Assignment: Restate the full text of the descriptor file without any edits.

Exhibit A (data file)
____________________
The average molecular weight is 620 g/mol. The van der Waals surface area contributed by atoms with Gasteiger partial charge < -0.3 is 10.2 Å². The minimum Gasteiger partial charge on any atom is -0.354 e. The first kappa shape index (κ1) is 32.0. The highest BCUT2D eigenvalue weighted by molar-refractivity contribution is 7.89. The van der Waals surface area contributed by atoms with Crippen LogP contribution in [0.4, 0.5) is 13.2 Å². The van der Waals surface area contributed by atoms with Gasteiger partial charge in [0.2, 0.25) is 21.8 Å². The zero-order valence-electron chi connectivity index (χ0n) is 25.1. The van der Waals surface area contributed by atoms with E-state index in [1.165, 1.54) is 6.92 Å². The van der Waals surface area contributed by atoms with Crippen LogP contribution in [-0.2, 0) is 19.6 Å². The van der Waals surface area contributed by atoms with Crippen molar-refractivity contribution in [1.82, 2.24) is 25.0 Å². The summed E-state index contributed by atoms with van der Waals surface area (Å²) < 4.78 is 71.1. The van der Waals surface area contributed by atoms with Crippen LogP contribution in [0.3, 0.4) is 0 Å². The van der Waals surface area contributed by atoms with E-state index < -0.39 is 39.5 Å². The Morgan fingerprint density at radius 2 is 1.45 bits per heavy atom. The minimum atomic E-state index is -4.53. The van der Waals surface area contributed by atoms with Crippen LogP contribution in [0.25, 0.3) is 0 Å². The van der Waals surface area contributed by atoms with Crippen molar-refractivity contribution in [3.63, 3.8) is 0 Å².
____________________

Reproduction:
The average molecular weight is 620 g/mol. The van der Waals surface area contributed by atoms with Gasteiger partial charge < -0.3 is 10.2 Å². The minimum Gasteiger partial charge on any atom is -0.354 e. The first kappa shape index (κ1) is 32.0. The highest BCUT2D eigenvalue weighted by molar-refractivity contribution is 7.89. The van der Waals surface area contributed by atoms with Crippen LogP contribution in [0.4, 0.5) is 13.2 Å². The van der Waals surface area contributed by atoms with Gasteiger partial charge in [0.2, 0.25) is 21.8 Å². The zero-order valence-electron chi connectivity index (χ0n) is 25.1. The van der Waals surface area contributed by atoms with E-state index in [1.165, 1.54) is 6.92 Å². The van der Waals surface area contributed by atoms with Crippen LogP contribution in [-0.2, 0) is 19.6 Å². The van der Waals surface area contributed by atoms with Crippen molar-refractivity contribution in [1.82, 2.24) is 25.0 Å². The summed E-state index contributed by atoms with van der Waals surface area (Å²) < 4.78 is 71.1. The van der Waals surface area contributed by atoms with Crippen LogP contribution in [0.3, 0.4) is 0 Å². The van der Waals surface area contributed by atoms with E-state index < -0.39 is 39.5 Å². The Morgan fingerprint density at radius 2 is 1.45 bits per heavy atom. The minimum atomic E-state index is -4.53. The van der Waals surface area contributed by atoms with Crippen LogP contribution in [0.25, 0.3) is 0 Å². The van der Waals surface area contributed by atoms with Crippen molar-refractivity contribution in [3.63, 3.8) is 0 Å².